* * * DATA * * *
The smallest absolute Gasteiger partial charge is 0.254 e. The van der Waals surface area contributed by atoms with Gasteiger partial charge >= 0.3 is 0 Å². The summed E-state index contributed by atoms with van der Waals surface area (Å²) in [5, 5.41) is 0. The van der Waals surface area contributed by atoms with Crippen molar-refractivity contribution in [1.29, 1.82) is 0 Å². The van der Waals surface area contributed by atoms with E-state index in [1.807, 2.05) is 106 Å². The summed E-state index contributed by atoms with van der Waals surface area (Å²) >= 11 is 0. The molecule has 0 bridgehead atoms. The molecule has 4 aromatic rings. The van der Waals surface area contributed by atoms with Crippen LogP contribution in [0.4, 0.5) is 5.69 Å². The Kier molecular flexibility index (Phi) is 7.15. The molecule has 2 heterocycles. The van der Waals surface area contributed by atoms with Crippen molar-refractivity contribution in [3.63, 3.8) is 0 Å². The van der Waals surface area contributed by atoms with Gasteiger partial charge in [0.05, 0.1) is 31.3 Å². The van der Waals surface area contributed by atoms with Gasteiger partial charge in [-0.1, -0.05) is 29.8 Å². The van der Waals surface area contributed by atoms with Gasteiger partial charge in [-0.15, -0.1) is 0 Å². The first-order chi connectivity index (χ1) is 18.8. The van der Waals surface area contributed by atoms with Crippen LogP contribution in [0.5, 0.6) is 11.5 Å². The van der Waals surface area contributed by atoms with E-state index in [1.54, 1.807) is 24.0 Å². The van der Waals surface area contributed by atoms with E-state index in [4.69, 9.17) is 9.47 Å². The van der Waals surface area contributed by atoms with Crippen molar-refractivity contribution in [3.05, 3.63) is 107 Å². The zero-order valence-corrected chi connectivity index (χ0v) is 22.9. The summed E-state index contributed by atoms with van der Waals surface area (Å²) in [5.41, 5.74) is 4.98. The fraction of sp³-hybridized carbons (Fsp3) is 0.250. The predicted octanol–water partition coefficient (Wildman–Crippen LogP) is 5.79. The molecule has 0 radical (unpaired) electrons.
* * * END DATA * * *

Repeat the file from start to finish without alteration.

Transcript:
The smallest absolute Gasteiger partial charge is 0.254 e. The van der Waals surface area contributed by atoms with Gasteiger partial charge >= 0.3 is 0 Å². The summed E-state index contributed by atoms with van der Waals surface area (Å²) in [5, 5.41) is 0. The van der Waals surface area contributed by atoms with Crippen molar-refractivity contribution in [1.29, 1.82) is 0 Å². The van der Waals surface area contributed by atoms with E-state index in [1.807, 2.05) is 106 Å². The summed E-state index contributed by atoms with van der Waals surface area (Å²) >= 11 is 0. The molecule has 0 bridgehead atoms. The molecule has 4 aromatic rings. The van der Waals surface area contributed by atoms with Crippen LogP contribution in [0.4, 0.5) is 5.69 Å². The Kier molecular flexibility index (Phi) is 7.15. The molecule has 2 heterocycles. The van der Waals surface area contributed by atoms with Crippen molar-refractivity contribution in [3.63, 3.8) is 0 Å². The van der Waals surface area contributed by atoms with Gasteiger partial charge in [0.05, 0.1) is 31.3 Å². The van der Waals surface area contributed by atoms with Gasteiger partial charge in [-0.1, -0.05) is 29.8 Å². The van der Waals surface area contributed by atoms with Gasteiger partial charge in [-0.15, -0.1) is 0 Å². The first-order chi connectivity index (χ1) is 18.8. The van der Waals surface area contributed by atoms with Crippen LogP contribution in [0.5, 0.6) is 11.5 Å². The van der Waals surface area contributed by atoms with E-state index in [1.54, 1.807) is 24.0 Å². The van der Waals surface area contributed by atoms with E-state index in [4.69, 9.17) is 9.47 Å². The van der Waals surface area contributed by atoms with Crippen molar-refractivity contribution in [3.05, 3.63) is 107 Å². The zero-order valence-corrected chi connectivity index (χ0v) is 22.9. The summed E-state index contributed by atoms with van der Waals surface area (Å²) in [5.41, 5.74) is 4.98. The fraction of sp³-hybridized carbons (Fsp3) is 0.250. The predicted octanol–water partition coefficient (Wildman–Crippen LogP) is 5.79. The molecule has 0 radical (unpaired) electrons.